Once passengers land, they must confirm they can quarantine in a room with an en suite bathroom, away from others, and that they do not have elderly relatives at home. UAE residents stuck abroad must apply for approval to return by contacting the General Directorate of Residency and Foreigners Affairs or the Federal Authority for Identity and Citizenship.

Thousands are part of Facebook, WhatsApp and Telegram groups that share information about returning to the UAE.

Indian and Emirati authorities suspended international flights in late March. About 90,000 people will arrive in India from the UAE by the end of the month on chartered flights and through a government-led Vande Bharat, or Salute India, Mission. There have been no repatriation services in the opposite direction.

Neeti Rodrigues, 44, arrived in Dubai on a similar charter service on Monday night after paying the Dh10,500 fare. “I had tears when we landed,” said Ms Rodrigues.

“I have told people on both sides not to celebrate until I actually reach home."

Ms Rodrigues, who works in technology, had been stuck in Mumbai since March 19, the day the UAE closed its borders.

She had flown there to visit her terminally ill mother, who died of cancer the next day.

Ms Rodrigues has an 11-year-old daughter with an intellectual disability who was being cared for by her husband and teenage son in Dubai.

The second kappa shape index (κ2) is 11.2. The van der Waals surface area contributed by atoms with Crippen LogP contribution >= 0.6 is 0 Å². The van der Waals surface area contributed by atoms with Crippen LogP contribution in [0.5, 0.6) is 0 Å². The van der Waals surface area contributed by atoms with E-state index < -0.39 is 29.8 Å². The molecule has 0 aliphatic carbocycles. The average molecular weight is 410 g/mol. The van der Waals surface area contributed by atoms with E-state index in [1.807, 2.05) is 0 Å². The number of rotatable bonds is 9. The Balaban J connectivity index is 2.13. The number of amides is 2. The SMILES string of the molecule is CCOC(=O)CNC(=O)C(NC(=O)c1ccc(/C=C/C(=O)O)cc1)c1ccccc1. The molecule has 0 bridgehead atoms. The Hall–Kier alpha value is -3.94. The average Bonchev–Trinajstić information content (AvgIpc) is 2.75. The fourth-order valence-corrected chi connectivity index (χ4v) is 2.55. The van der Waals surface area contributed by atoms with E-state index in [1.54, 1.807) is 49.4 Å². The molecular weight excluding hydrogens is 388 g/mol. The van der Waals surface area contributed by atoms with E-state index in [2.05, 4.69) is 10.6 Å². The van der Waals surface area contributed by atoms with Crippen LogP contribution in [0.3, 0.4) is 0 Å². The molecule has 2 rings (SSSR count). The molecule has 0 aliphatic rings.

Neeti Rodrigues let her relief known only after reaching home and reuniting with her daughter Nicole. Courtesy: Rodrigues family

The flight to Dubai was organised by another family stuck in India. “I could not wait any longer to get back,” she said.

“I knew that the charter ticket cost would be high but I have no choice. It is a heavy price but I didn’t know when the next flight would leave India or whether I could get on the next group.”

Another Dubai resident travelled on a charter flight from New Delhi last week with his wife and child. “I needed to return because there was no end in sight,” the man, 37, said.

He had travelled to India for a family emergency. “I was never prepared for such an extended stay in India. We were very disoriented when we were in India and were equally disoriented to get back here.”

AAn Empire Aviation Group official said the company used 13-seater planes to bring in passengers from India.

“We can operate only when we get approvals from both the UAE and Indian authorities,” she said.

“The passengers must have relevant documents to clear immigration. The regulations for each country are different.”

The Dubai company deals with business and leisure travel on small jets and handles aircraft sales, management, flight planning and ground transport for charter customers. “We are not a seat-sale company. A customer books the whole aircraft.

“All relevant paperwork must be in place or we cannot accept a trip,” the woman said.

Chartering a flight from India typically costs $6,500 to $9,000 (Dh23,874 to Dh33,057) per flying hour, depending on the aircraft type.

Scott Glenn, the group’s sales director, said charter flights had mostly taken people to and from India and GCC countries during the pandemic.

He said the group had run several private jet missions, including emergency medical and repatriation flights.